Drawing on his in-depth study of painting, cultures, and philosophy, the French theorist and translator offers a comparative analysis of the Western and Chinese traditions of painting.
François Jullien’s main hypothesis is the following: unlike the European aesthetical tradition focused on presence and pushing the artist to reveal the form as clearly as possible, Chinese painting is all about what is absent: ‘washing over the outlined forms and dissolving their borders, [Chinese masters] turn things evasive, begin to obliterate them, and open them onto their absence.’ It is precisely the indeterminacy, the opaqueness of the image that is valued in an artwork, Jullien points out. ‘In opening things onto their absence, in painting them only indexically so that they appear "present-absent" at once, the painter cuts short the exacting realism of the object.’ A traditional Chinese landscape painting, for example, reveals only part of the mountain or a cloud, while the rest—regardless of the time and the author of the painting—dissolves in haze or fog, which envelops the main object and hides its contours. Hence the quote from Laozi in the title of the book: the great image has no form.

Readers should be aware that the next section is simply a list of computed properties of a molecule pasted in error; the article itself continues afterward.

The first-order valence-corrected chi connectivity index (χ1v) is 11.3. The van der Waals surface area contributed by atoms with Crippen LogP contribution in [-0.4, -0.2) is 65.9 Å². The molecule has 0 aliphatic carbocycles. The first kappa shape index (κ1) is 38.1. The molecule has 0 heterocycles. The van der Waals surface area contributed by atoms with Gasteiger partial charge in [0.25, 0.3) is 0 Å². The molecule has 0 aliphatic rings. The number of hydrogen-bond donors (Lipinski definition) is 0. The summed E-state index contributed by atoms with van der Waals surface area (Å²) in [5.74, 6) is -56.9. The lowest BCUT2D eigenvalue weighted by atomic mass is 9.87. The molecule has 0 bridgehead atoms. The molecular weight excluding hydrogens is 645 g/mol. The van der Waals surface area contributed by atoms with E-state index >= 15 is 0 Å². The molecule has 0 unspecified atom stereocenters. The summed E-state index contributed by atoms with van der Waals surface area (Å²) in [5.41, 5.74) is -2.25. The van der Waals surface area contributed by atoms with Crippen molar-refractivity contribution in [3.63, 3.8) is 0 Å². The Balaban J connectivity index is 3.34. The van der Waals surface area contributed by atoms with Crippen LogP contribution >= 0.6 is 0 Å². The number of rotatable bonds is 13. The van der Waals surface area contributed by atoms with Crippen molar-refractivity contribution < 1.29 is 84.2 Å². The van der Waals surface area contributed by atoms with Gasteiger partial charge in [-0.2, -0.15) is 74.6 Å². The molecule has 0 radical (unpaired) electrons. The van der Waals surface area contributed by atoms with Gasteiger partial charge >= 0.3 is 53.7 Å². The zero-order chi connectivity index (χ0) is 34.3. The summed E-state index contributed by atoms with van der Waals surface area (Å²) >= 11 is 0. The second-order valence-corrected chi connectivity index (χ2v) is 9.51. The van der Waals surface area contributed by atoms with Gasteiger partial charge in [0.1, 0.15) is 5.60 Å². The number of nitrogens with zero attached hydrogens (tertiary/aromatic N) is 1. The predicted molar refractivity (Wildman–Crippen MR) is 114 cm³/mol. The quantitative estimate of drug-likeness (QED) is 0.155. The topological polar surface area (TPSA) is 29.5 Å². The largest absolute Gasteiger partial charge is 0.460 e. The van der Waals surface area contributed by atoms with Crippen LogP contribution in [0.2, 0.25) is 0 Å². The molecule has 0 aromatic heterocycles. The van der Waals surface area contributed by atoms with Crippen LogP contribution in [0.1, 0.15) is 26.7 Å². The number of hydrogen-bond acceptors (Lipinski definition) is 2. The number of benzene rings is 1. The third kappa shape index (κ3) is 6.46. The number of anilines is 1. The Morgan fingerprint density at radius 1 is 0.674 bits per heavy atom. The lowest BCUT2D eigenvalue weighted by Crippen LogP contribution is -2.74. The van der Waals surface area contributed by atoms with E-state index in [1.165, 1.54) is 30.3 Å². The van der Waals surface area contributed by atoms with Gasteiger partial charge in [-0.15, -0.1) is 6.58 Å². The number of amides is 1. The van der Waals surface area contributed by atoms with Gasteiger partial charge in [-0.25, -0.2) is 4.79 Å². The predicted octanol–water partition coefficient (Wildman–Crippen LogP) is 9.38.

This approach makes the fundamental Western dichotomy of presence and absence, reflected in Hamlet’s ‘To be or not to be’, simply irrelevant. If the history of European art was—until very recently—predominantly seen as a dialectic progress of ruptures and revolutions, Chinese masters and thinkers under all dynasties have remained loyal the core ideas of Taoism formulated by Laozi in Tao Te Ching, and in particular to the basic idea that Tao itself is vague and uncertain, neither here nor there. As a result, Chinese culture does not separate philosophy from literature, or fiction from critical thought, and many Chinese artists have also been philosophers, poets and theoreticians.
One of the core principles of Chinese painting, Jullien explains, was formulated in the ninth century by Zhu Jingxuan living under the Tang Dynasty, who stated that ‘painting is the sage.’